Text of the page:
“Quotation is the highest compliment you can pay an author.”
- Samuel Johnson
“The next grammar book I bring out I want to tell how to end a sentence with five prepositions http://bambawefushia.com/elite-singles-no/. A father of a little boy goes upstairs after supper to read to his son, but he brings the wrong book. The boy says, “What did you bring that book that I don’t want to be read to out of up for?” (from Letters of EB White)
There’s no tiring of EB White’s writings and witticisms; at least not for me. I’m still making my way through White’s letters, all 685 pages of them, having put aside reading fiction for the time being.
Also I’m acquainting myself with the work of my other favourite EB, Elizabeth Bishop. I’ve been reading some of her poetry, and was most recently grabbed by her poem, Poem. Her words flow like a conversation heard at the dinner table, her descriptions so tight and clear and perfectly chosen as to send a writer either into rapture or despair. I chose rapture as I read about the little family relic:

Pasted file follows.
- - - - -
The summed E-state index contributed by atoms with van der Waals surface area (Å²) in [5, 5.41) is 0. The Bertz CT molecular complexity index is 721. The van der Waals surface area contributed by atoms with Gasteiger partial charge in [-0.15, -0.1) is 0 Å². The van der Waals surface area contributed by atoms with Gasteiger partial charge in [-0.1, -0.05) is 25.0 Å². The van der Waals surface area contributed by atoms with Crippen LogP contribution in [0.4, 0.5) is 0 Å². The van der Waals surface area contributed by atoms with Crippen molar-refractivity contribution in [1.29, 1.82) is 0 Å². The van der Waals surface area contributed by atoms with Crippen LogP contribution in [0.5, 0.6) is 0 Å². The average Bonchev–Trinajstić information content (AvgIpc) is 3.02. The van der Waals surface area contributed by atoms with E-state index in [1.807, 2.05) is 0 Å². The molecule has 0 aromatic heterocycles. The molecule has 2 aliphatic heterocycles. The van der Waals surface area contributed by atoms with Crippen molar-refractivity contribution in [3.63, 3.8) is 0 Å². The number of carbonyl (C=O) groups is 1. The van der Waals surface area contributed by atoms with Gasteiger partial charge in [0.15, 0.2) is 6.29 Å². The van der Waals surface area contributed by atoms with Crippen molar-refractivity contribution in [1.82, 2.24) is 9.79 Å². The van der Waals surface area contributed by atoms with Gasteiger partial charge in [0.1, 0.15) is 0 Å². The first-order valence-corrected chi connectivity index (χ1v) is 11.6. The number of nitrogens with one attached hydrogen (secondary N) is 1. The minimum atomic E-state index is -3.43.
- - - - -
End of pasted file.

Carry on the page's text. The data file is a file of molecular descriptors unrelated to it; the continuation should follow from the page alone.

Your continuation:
“… the size of an old-style dollar bill,
American or Canadian,
mostly the same whites, gray greens, and steel grays
- this little painting (a sketch for a larger one?)
has never earned any money in its life.”
(From Elizabeth Bishop’s The Complete Poems, 1926-1979)
I am busy absorbing the prose styles of these two writing masters, hoping some of their economy and artistry will rub off on me. They’re both such great examples of fine and approachable writing, I can’t help but wonder where these two were, and indeed are, in the high school curriculum? What bored student wouldn’t experience at least a small flutter at the likes of this, also from EB’s Poem:
“Up closer, a wild iris, white and yellow,
fresh-squiggled from the tube.”
And furthermore, EBW’s advice to a young writing student should be mandatory reading by anyone inclined to lift a pen:
“I should not try to learn to write without learning first to be frivolous. Get yourself a pair of pedal pushers as a start. Also a Webster’s Collegiate dictionary, so you need never again misspell “apparel.” And remember that writing is translation, and the opus to be translated is yourself.
“And lots of luck – we all need that!”
Words from the wise.
(PS – Be back next Thursday - I’m off to the Big Smoke for a few days of Culture. In my idle moments I’ll try to come up with my own version of EBW’s five-preposition wonder.)